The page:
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When Ben Smith went down clutching his left knee on Saturday night, Highlander fans at Forsyth Barr Stadium weren’t the only ones watching anxiously. New Zealand’s rugby community held its collective breath because the specialist fullback’s loss would be a huge blow to the All Blacks’ chances of defending their World Cup title in Japan.
Luckily no other player was at fault, as is so often the case when New Zealand teams batter each other. Too often we’ve seen top players ruled out of upcoming tests by the clumsy actions of rivals.
This time the damage was self-inflicted. Smith slipped and hyper-extended the knee joint by colliding with flanker Luke Jacobson, who unlike other tacklers wrong-footed by the magician’s footwork over the years had simply stayed low and square.
Smith was assisted to the sideline and heavily iced but didn’t seem to need further immediate treatment. By full time he was amiably chatting with Steve Hansen and looking quite relaxed. By Sunday we learned the ligament was only mildly strained and Smith didn’t think it would be long before his return.
Expectations should always be managed. We’ve been through a process many times before as worrying scenes are downplayed and recovery is surprisingly quick, only to find the player either has a persistent niggle or has lost a crucial yard of pace.
On its own of course, Smith being a yard of pace slower wouldn’t rule him out because the selectors are well aware of his almost clairvoyant play-reading ability. Play-reading is an under-rated skill. People complained about Justin Marshall’s relatively slow pass for years until we all found out the hard way that wrong options taken by his successors proved far more costly.
That Dunedin game was a quite magnificent eighty-minute spectacle, standing out in a weekend which started with a distinct lack of roars and still ended with a whimper.
The Crusaders snatched a 21-21 draw in Christchurch from the touring Sharks on a Friday night when they should really have been celebrating Kieran Read’s 150th game with a trouncing. They needed three tries to counter seven penalties by Curwin Bosch.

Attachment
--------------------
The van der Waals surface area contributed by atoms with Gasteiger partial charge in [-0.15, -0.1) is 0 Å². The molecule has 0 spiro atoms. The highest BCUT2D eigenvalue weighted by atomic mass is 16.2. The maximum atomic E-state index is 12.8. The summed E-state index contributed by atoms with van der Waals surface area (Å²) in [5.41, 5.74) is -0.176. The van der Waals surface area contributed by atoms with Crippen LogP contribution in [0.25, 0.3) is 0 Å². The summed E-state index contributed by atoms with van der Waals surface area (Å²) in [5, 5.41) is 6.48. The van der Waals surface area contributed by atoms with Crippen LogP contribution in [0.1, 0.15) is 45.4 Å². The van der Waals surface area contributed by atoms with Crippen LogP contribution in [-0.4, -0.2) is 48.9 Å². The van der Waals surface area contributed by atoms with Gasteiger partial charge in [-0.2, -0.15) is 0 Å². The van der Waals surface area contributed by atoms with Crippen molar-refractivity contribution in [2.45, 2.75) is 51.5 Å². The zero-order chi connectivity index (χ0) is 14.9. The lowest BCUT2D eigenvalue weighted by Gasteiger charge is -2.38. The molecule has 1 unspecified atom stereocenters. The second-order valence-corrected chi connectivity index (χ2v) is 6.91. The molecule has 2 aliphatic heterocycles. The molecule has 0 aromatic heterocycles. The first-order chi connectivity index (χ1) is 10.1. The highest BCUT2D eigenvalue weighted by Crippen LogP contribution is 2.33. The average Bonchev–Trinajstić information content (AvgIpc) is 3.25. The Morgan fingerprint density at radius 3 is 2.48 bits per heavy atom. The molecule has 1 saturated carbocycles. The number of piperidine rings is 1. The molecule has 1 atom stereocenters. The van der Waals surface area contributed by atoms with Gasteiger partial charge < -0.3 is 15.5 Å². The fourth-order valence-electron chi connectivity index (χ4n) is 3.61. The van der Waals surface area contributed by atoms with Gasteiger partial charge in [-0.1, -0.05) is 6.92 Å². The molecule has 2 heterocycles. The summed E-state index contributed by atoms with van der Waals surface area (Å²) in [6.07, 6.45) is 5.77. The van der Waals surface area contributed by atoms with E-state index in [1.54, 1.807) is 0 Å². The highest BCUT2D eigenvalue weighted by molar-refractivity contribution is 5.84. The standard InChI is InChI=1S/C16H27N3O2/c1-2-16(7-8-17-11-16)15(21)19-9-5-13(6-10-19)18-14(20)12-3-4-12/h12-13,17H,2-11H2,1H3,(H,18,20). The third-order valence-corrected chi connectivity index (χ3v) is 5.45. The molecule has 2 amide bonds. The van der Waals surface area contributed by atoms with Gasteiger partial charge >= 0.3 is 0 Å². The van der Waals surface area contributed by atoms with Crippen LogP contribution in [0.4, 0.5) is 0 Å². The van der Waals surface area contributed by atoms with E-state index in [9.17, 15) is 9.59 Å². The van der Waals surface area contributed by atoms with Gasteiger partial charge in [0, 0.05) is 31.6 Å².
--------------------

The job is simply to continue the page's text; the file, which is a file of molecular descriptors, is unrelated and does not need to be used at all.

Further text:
To begin with, the problem was infringing far too many times. Prop Joe Moody personally gave away four, retreating ten yards each time with expressions ranging from resigned to scornful. Lazy binding and sloppy engagements at scrum time push referees to def con three and they tend to start seeing your jersey number at every breakdown.
The tries were typically clinical. The Crusaders applied sustained pressure on the Sharks’ line only three times and came away with seven points on each occasion, firstly when hooker Codie Taylor grounded against the uprights, secondly when number eight Read put centre Jack Goodhue into a hole and finally, after the siren, when first five Mitchell Hunt wriggled over.
Hunt started in the ten jersey because All Black Richie Mo’unga was having the night off, which speaks volumes about the champion side’s attitude. When stars take a break, their understudies usually shine. Other teams would have come up short but the Crusaders registered three valuable points.
Crusaders 21 Sharks 21
Later that night the Reds sneaked past the Sunwolves in Brisbane. Referee Angus Gardner helped them out by constantly binning the visitors, seemingly on a personal mission to lead the sissification of Australian rugby.
Reds 32 Sunwolves 26
Things looked to be gaining some kind of momentum on Saturday afternoon, albeit one-sided, when the Hurricanes jumped out to a 26-3 half-time lead against the Rebels at the Railyard. Free-running backs and forwards cut all sorts of capers as they banked four tries.